Skidgel, Donald Sidney
Rank and organization: Sergeant, U.S. Army, Troop D, 1st Squadron, 9th Cavalry, 1st Cavalry Division. Place and date: Near Song Be, Republic of Vietnam, 14 September 1969. Entered service at: Bangor, Maine. Born: 13 October 1948, Caribou, Maine.
Citation... For conspicuous gallantry and intrepidity in action at the risk of his life above and beyond the call of duty. Sgt. Skidgel distinguished himself while serving as a reconnaissance section leader in Troop D. On a road near Song Be in Binh Long Province, Sgt. Skidgel and his section with other elements of his troop were acting as a convoy security and screening force when contact occurred with an estimated enemy battalion concealed in tall grass and in bunkers bordering the road.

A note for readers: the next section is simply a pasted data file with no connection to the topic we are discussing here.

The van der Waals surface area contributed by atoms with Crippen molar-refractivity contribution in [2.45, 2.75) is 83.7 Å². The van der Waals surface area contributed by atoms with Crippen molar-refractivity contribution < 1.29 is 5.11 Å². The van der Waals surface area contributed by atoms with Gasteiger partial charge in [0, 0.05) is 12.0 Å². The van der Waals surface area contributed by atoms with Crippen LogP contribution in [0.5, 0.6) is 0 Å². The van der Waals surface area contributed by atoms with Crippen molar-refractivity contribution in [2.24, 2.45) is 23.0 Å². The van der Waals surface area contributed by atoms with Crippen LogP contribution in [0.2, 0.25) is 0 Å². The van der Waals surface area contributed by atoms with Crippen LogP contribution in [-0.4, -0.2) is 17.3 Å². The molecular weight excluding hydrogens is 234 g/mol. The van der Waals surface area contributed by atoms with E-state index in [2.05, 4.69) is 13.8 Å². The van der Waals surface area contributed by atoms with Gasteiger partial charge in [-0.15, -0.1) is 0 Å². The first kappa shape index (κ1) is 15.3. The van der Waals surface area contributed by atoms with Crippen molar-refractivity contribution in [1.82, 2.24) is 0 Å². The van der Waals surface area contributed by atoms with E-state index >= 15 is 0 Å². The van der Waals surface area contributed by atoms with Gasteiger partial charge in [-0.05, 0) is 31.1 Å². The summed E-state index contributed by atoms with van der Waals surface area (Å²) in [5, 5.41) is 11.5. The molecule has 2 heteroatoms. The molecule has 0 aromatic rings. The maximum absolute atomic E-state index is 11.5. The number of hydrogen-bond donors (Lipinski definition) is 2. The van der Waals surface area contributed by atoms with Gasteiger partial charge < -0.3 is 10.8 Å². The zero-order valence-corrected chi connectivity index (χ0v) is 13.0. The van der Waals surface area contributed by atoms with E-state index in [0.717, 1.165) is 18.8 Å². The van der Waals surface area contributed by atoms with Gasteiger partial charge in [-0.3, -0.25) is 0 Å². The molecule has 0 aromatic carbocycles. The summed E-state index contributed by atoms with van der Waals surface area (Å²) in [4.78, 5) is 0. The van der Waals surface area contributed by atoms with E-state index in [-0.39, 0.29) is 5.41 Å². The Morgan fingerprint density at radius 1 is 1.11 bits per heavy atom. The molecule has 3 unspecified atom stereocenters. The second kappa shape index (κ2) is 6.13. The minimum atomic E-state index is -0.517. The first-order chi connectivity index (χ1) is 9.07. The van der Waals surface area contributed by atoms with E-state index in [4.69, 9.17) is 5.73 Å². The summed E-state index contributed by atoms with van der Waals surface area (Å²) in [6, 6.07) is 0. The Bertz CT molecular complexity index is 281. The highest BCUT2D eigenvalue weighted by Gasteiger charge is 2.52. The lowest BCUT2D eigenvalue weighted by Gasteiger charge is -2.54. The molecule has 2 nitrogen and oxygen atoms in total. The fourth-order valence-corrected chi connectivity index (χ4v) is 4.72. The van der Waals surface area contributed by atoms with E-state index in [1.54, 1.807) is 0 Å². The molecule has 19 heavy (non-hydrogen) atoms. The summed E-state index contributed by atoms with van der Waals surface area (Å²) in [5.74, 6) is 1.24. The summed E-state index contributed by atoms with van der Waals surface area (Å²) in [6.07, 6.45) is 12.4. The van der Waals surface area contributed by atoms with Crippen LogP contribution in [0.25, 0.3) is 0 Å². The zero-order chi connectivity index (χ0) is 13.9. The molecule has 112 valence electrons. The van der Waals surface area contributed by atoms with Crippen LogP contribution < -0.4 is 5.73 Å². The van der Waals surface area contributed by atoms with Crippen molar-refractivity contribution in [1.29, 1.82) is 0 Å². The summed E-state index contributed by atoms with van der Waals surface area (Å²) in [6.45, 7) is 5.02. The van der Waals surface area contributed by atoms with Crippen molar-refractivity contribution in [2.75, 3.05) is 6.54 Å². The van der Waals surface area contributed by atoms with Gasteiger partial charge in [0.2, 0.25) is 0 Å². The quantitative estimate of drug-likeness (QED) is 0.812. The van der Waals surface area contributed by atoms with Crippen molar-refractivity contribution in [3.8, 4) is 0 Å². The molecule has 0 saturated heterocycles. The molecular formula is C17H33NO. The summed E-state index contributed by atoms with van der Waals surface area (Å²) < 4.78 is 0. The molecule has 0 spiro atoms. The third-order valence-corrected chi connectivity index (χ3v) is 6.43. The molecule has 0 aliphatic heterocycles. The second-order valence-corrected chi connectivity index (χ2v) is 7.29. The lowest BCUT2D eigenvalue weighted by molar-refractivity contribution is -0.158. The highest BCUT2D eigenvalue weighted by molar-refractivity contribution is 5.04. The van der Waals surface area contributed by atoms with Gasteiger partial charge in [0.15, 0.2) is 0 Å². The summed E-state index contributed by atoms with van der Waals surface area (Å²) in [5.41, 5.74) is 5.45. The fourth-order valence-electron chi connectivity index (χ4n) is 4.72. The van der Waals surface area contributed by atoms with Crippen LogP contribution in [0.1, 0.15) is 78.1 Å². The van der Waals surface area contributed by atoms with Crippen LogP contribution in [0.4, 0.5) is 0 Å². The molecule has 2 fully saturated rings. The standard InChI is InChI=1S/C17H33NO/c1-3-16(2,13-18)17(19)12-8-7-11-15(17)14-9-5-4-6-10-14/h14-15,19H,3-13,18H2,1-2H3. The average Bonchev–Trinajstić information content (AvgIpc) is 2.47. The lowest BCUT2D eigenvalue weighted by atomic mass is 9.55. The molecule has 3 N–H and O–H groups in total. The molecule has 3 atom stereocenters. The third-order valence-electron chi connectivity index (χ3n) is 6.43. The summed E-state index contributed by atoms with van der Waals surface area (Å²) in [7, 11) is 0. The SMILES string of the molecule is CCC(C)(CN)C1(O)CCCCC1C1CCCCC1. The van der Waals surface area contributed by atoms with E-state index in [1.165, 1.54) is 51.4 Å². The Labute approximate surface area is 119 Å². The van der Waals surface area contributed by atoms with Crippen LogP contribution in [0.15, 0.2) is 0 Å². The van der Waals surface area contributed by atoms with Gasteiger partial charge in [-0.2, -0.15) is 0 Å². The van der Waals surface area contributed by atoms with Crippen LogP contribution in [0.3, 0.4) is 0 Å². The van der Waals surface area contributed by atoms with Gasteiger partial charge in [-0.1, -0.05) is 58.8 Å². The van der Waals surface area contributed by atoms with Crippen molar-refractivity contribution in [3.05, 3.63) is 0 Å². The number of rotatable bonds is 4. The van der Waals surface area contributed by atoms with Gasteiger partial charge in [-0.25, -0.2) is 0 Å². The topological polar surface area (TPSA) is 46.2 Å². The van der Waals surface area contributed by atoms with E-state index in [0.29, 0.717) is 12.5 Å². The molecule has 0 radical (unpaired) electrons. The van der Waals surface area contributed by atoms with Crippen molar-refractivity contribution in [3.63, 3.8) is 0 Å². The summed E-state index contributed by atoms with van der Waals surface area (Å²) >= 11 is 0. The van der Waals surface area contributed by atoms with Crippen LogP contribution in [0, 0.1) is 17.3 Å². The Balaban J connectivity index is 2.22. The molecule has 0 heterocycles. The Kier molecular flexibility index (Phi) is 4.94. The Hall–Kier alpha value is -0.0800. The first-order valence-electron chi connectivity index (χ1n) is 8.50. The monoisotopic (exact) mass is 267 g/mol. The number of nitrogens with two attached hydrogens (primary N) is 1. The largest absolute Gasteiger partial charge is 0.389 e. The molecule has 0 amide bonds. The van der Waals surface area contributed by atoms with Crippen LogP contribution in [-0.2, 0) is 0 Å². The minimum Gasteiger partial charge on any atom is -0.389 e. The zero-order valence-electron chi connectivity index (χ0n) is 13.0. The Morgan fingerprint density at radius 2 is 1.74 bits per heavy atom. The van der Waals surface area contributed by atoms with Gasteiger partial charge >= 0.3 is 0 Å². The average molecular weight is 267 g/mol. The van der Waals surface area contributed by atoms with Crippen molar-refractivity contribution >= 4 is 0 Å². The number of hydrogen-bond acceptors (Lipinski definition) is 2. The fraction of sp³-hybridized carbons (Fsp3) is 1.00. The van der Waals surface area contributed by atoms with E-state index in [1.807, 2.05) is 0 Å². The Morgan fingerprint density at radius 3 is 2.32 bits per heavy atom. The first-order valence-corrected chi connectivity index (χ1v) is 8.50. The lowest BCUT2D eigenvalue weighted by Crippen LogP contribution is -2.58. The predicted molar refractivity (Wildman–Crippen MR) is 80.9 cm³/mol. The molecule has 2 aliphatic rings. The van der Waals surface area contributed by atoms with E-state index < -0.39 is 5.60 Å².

Sgt.Skidgel maneuvered off the road and began placing effective machinegun fire on the enemy automatic weapons and rocket-propelled grenade positions. After silencing at least 1 position, he ran with his machinegun across 60 meters of bullet-swept ground to another location from which he continued to rake the enemy positions. Running low on ammunition, he returned to his vehicle over the same terrain. Moments later he was alerted that the command element was receiving intense automatic weapons, rocket-propelled grenade and mortar fire. Although he knew the road was saturated with enemy fire, Sgt. Skidgel calmly mounted his vehicle and with his driver advanced toward the command group in an effort to draw the enemy fire onto himself. Despite the hostile fire concentrated on him, he succeeded in silencing several enemy positions with his machinegun. Moments later Sgt. Skidgel was knocked down onto the rear fender by the explosion of an enemy rocket-propelled grenade. Ignoring his extremely painful wounds, he staggered back to his feet and placed effective fire on several other enemy positions until he was mortally wounded by hostile small arms fire. His selfless actions enabled the command group to withdraw to a better position without casualties and inspired the rest of his fellow soldiers to gain fire superiority and defeat the enemy. Sgt. Skidgel's gallantry at the cost of his life were in keeping with the highest traditions of the military service and reflect great credit upon himself, his unit, and the U.S. Army.